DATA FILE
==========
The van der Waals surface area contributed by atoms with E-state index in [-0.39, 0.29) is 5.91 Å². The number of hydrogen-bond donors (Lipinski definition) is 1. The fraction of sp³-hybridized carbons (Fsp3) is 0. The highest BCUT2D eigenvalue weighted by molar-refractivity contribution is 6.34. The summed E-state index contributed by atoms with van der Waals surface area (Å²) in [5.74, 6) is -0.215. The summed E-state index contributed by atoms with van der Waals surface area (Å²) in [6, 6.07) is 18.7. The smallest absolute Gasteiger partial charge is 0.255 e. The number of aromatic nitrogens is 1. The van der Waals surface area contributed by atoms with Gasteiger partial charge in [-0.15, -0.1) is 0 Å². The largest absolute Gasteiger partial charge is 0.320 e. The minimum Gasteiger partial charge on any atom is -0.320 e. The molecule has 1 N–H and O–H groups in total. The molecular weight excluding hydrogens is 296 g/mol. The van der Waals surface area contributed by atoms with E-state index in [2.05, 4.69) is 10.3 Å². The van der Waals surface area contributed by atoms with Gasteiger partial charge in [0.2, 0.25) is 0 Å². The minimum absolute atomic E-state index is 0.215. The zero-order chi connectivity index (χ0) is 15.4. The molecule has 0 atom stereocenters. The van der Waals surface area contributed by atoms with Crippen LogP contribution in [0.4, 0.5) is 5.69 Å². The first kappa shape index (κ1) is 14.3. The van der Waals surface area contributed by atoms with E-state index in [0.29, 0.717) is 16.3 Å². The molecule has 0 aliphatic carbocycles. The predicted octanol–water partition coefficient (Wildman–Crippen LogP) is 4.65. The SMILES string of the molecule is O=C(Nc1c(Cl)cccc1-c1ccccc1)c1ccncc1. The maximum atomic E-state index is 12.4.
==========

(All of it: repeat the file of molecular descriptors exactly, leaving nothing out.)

The van der Waals surface area contributed by atoms with E-state index in [-0.39, 0.29) is 5.91 Å². The number of hydrogen-bond donors (Lipinski definition) is 1. The fraction of sp³-hybridized carbons (Fsp3) is 0. The highest BCUT2D eigenvalue weighted by molar-refractivity contribution is 6.34. The summed E-state index contributed by atoms with van der Waals surface area (Å²) in [5.74, 6) is -0.215. The summed E-state index contributed by atoms with van der Waals surface area (Å²) in [6, 6.07) is 18.7. The smallest absolute Gasteiger partial charge is 0.255 e. The number of aromatic nitrogens is 1. The van der Waals surface area contributed by atoms with Gasteiger partial charge in [-0.15, -0.1) is 0 Å². The largest absolute Gasteiger partial charge is 0.320 e. The minimum Gasteiger partial charge on any atom is -0.320 e. The molecule has 1 N–H and O–H groups in total. The molecular weight excluding hydrogens is 296 g/mol. The van der Waals surface area contributed by atoms with E-state index in [2.05, 4.69) is 10.3 Å². The van der Waals surface area contributed by atoms with Gasteiger partial charge in [0.2, 0.25) is 0 Å². The minimum absolute atomic E-state index is 0.215. The zero-order chi connectivity index (χ0) is 15.4. The molecule has 0 atom stereocenters. The van der Waals surface area contributed by atoms with Crippen LogP contribution in [0.4, 0.5) is 5.69 Å². The first kappa shape index (κ1) is 14.3. The van der Waals surface area contributed by atoms with E-state index in [0.29, 0.717) is 16.3 Å². The molecule has 0 aliphatic carbocycles. The predicted octanol–water partition coefficient (Wildman–Crippen LogP) is 4.65. The SMILES string of the molecule is O=C(Nc1c(Cl)cccc1-c1ccccc1)c1ccncc1. The maximum atomic E-state index is 12.4.